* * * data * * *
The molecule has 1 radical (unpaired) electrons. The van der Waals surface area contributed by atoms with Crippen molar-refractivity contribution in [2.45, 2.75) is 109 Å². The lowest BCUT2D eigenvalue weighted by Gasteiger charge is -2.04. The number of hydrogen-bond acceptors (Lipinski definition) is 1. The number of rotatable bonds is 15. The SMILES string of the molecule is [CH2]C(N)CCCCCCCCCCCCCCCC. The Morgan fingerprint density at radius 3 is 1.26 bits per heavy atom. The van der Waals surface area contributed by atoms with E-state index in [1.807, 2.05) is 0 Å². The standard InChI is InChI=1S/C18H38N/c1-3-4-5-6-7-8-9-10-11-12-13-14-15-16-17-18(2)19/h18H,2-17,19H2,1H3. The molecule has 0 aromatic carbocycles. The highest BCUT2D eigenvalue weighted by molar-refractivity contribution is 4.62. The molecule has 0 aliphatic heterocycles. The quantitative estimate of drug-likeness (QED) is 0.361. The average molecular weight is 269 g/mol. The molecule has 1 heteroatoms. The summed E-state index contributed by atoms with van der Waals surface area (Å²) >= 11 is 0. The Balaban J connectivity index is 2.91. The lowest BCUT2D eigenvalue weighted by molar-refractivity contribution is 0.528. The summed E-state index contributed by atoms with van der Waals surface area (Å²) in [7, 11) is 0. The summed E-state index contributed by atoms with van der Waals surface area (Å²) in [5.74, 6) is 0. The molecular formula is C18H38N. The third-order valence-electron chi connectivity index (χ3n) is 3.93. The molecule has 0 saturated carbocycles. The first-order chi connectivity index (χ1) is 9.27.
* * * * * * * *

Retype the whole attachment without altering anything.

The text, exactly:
The molecule has 1 radical (unpaired) electrons. The van der Waals surface area contributed by atoms with Crippen molar-refractivity contribution in [2.45, 2.75) is 109 Å². The lowest BCUT2D eigenvalue weighted by Gasteiger charge is -2.04. The number of hydrogen-bond acceptors (Lipinski definition) is 1. The number of rotatable bonds is 15. The SMILES string of the molecule is [CH2]C(N)CCCCCCCCCCCCCCCC. The Morgan fingerprint density at radius 3 is 1.26 bits per heavy atom. The van der Waals surface area contributed by atoms with E-state index in [1.807, 2.05) is 0 Å². The standard InChI is InChI=1S/C18H38N/c1-3-4-5-6-7-8-9-10-11-12-13-14-15-16-17-18(2)19/h18H,2-17,19H2,1H3. The molecule has 0 aromatic carbocycles. The highest BCUT2D eigenvalue weighted by molar-refractivity contribution is 4.62. The molecule has 0 aliphatic heterocycles. The quantitative estimate of drug-likeness (QED) is 0.361. The average molecular weight is 269 g/mol. The molecule has 1 heteroatoms. The summed E-state index contributed by atoms with van der Waals surface area (Å²) >= 11 is 0. The Balaban J connectivity index is 2.91. The lowest BCUT2D eigenvalue weighted by molar-refractivity contribution is 0.528. The summed E-state index contributed by atoms with van der Waals surface area (Å²) in [7, 11) is 0. The summed E-state index contributed by atoms with van der Waals surface area (Å²) in [5.74, 6) is 0. The molecular formula is C18H38N. The third-order valence-electron chi connectivity index (χ3n) is 3.93. The molecule has 0 saturated carbocycles. The first-order chi connectivity index (χ1) is 9.27.